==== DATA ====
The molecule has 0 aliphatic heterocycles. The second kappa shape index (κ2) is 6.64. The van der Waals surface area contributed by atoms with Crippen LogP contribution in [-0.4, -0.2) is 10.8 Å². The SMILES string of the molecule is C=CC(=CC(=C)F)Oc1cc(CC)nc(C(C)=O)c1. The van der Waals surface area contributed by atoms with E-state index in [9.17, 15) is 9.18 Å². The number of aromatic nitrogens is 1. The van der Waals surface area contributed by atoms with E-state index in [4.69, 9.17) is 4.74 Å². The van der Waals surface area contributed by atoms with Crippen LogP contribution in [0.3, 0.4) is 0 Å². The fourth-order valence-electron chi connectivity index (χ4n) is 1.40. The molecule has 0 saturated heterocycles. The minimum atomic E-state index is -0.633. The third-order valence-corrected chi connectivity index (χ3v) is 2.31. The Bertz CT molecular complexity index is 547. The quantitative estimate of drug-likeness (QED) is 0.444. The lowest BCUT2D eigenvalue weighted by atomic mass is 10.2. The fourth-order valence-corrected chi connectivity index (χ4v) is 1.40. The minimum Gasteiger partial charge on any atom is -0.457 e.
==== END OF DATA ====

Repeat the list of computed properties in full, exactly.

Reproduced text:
The molecule has 0 aliphatic heterocycles. The second kappa shape index (κ2) is 6.64. The van der Waals surface area contributed by atoms with Crippen LogP contribution in [-0.4, -0.2) is 10.8 Å². The SMILES string of the molecule is C=CC(=CC(=C)F)Oc1cc(CC)nc(C(C)=O)c1. The van der Waals surface area contributed by atoms with E-state index in [9.17, 15) is 9.18 Å². The number of aromatic nitrogens is 1. The van der Waals surface area contributed by atoms with E-state index in [4.69, 9.17) is 4.74 Å². The van der Waals surface area contributed by atoms with Crippen LogP contribution in [0.3, 0.4) is 0 Å². The fourth-order valence-electron chi connectivity index (χ4n) is 1.40. The molecule has 0 saturated heterocycles. The minimum atomic E-state index is -0.633. The third-order valence-corrected chi connectivity index (χ3v) is 2.31. The Bertz CT molecular complexity index is 547. The quantitative estimate of drug-likeness (QED) is 0.444. The lowest BCUT2D eigenvalue weighted by atomic mass is 10.2. The fourth-order valence-corrected chi connectivity index (χ4v) is 1.40. The minimum Gasteiger partial charge on any atom is -0.457 e.